Steatocystoma multiplex is a rare disease consisting of multiple cysts that erupt across the chest, arms, armpit, and neck, usually inherited in an autosomal dominant manner . These lesions are largely asymptomatic, but may erupt and secrete an oily substance if the cyst is close to the skin’s surface . Many of the features of this condition overlap with a variety of diseases such as eruptive vellus hair cyst (EVHC) and acne vulgaris. It is therefore important to differentiate, as the work-up and treatment differ greatly [2,3]. This case report outlines a presentation of steatocystoma multiplex to draw attention to the unique clinical features of this rare condition.
A 47-year-old woman with a past medical history that was only significant for recurrent skin infections presented for a routine mammogram with no symptoms or concerns.
The patient’s screening mammogram was performed (Figures: 1, 2), and countless oil cysts are visualized in both breasts, mainly in the medial aspect. The patient had a diagnostic mammogram with focused bilateral breast ultrasound, which showed multiple oval anechoic cystic masses consistent with mammographic findings of multiple oil cysts. A follow-up ultrasound was done (Figure 3), which showed a circumscribed, avascular oil cyst.
Upon inspection of the patient card, she had no history of breast trauma, previous breast procedures, or breast symptoms. The patient was contacted after her imaging results. She denied any significant medical or family history of breast or skin pathology at this time. She did note that, since early adulthood, she has had multiple “lumps” on her torso, chest, and inner arms continuously, representing subcutaneous cysts that slowly increased in number over time (Figure 4). She also notices a subcutaneous cyst on her chest that will occasionally erupt and bleed out oily fluid. She denied any other associated symptoms or concerns regarding her cysts and says she is the only one in her family with these symptoms.
The patient’s primary care physician has been contacted regarding the findings and will continue to monitor her symptoms on an outpatient basis.
Steatocystoma multiplex is an uncommon benign condition that has overlapping clinical features with a variety of other pathologies. Cysts often appear subcutaneously on the arms, armpit, and trunk from puberty onwards. It is important to be aware of the unique features of this condition in order to distinguish it from other potentially more serious diseases. By correctly identifying this diagnosis, patients can also be saved from unnecessary psychological distress, unnecessary effort and hospital costs. This condition has overlapping features with diseases such as eruptive vellus hair cysts, trichofolliculoma, and syringoma [4,5]. It can also resemble lipomas, fat necrosis, galactoceles, and epidermal inclusion cysts, among many other dermatological conditions. This is why, if the case is not clinically clear, further histological evidence may be warranted .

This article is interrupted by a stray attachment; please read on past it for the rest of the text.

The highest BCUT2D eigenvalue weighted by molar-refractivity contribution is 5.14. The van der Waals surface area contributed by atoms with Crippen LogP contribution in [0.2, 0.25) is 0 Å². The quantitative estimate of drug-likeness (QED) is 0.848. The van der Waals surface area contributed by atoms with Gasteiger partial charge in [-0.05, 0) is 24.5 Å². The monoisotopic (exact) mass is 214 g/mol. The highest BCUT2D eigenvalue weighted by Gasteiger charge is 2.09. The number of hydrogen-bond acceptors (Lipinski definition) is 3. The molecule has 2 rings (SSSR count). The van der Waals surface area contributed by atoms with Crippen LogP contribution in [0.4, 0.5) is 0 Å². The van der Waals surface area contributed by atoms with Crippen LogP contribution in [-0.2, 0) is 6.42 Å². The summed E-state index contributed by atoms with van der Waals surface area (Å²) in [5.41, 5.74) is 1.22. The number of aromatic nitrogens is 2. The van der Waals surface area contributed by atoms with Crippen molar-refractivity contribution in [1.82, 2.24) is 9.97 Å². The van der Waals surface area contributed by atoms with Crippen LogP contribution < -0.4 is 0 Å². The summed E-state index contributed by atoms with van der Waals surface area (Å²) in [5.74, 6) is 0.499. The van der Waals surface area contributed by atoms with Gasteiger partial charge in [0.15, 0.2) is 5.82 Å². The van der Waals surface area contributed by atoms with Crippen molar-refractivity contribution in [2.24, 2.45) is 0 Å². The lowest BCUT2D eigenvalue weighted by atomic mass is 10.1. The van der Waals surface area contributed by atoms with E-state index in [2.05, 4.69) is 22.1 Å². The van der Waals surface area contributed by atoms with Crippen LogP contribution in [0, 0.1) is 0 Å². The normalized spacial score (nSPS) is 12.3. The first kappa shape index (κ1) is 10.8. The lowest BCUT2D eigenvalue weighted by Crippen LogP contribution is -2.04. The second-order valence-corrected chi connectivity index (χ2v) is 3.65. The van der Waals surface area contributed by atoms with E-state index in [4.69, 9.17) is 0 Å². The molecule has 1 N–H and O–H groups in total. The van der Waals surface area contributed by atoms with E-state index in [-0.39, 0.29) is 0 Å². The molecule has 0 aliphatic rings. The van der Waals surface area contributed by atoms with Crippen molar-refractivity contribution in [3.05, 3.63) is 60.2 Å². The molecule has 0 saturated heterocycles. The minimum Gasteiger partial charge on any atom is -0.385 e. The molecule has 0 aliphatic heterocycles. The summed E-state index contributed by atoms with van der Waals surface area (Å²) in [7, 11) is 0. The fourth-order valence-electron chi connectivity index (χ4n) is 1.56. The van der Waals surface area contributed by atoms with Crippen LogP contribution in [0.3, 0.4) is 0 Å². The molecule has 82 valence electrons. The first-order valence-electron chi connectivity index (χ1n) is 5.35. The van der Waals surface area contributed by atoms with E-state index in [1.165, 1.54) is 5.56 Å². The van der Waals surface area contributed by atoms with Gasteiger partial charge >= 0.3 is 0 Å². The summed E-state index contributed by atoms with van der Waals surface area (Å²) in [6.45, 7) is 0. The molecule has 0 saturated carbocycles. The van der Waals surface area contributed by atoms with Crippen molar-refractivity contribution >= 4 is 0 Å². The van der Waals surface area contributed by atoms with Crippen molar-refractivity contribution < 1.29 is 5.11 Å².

This condition involves small, non-painful subcutaneous cysts most commonly found on the trunk, upper extremities, and armpit, beginning at puberty [1,7]. The histological features of steatocystoma multiplex consist of stratified squamous epithelial walls with an irregularly lined eosinophilic center . While many cases appear to be sporadic mutations, there is a strong association with the KRT17 gene, which has an autosomal dominant pattern of inheritance. Other mutations have also been associated with this condition, including N92S, R94H, and R94C . It does not appear to have an increased prevalence in any specific gender or ethnic group . Imaging findings in steatocystoma multiplex include mammography showing multiple oil cysts (small, round, circumscribed cysts with a central fat density). Ultrasound shows multiple anechoic cysts with posterior acoustic enhancement.
If the patient’s clinical presentation is suspicious for multiple conditions, steatocystoma multiplex can be differentiated using histological features. One study analyzed the histological features of 67 cases with steatocystoma multiplex and found that all cases had an eosinophilic cuticle with no glandular layer, with a minority of cases also containing hair follicles, keratin and smooth muscle. . The walls of the cysts are multilayered squamous epithelium with an uneven eosinophilic rim in the center .
Once the diagnosis of steatocystoma multiplex is confirmed, patients do not require further imaging or workup, as the condition is benign and requires no intervention. However, patients often experience psychological problems because of their symptoms . If the patient wishes to continue further treatment of cysts, there are several treatment modalities, with no specific gold standard or preferred option. Rather, treatment should be tailored to the patient’s individual presentation . Options include cryotherapy, aspiration, laser therapy, or surgical resection. Treatment is also aimed at preventing secondary skin infections.
Steatocystoma multiplex is a rare condition with unknown prevalence in the population. It has no gender or ethnic preference and is due to a sporadic or autosomal dominant mutation with many different genes associated.
Although this condition is benign, it is important to have a clinical suspicion for this condition as it overlaps clinical features with a wide variety of other dermatological conditions that require different treatment modalities. In addition, it is important to note that this condition is benign and does not require further workup. A variety of treatment options focused on cosmetic changes and the prevention of infection are available if the patient experiences psychological distress as a result of symptoms.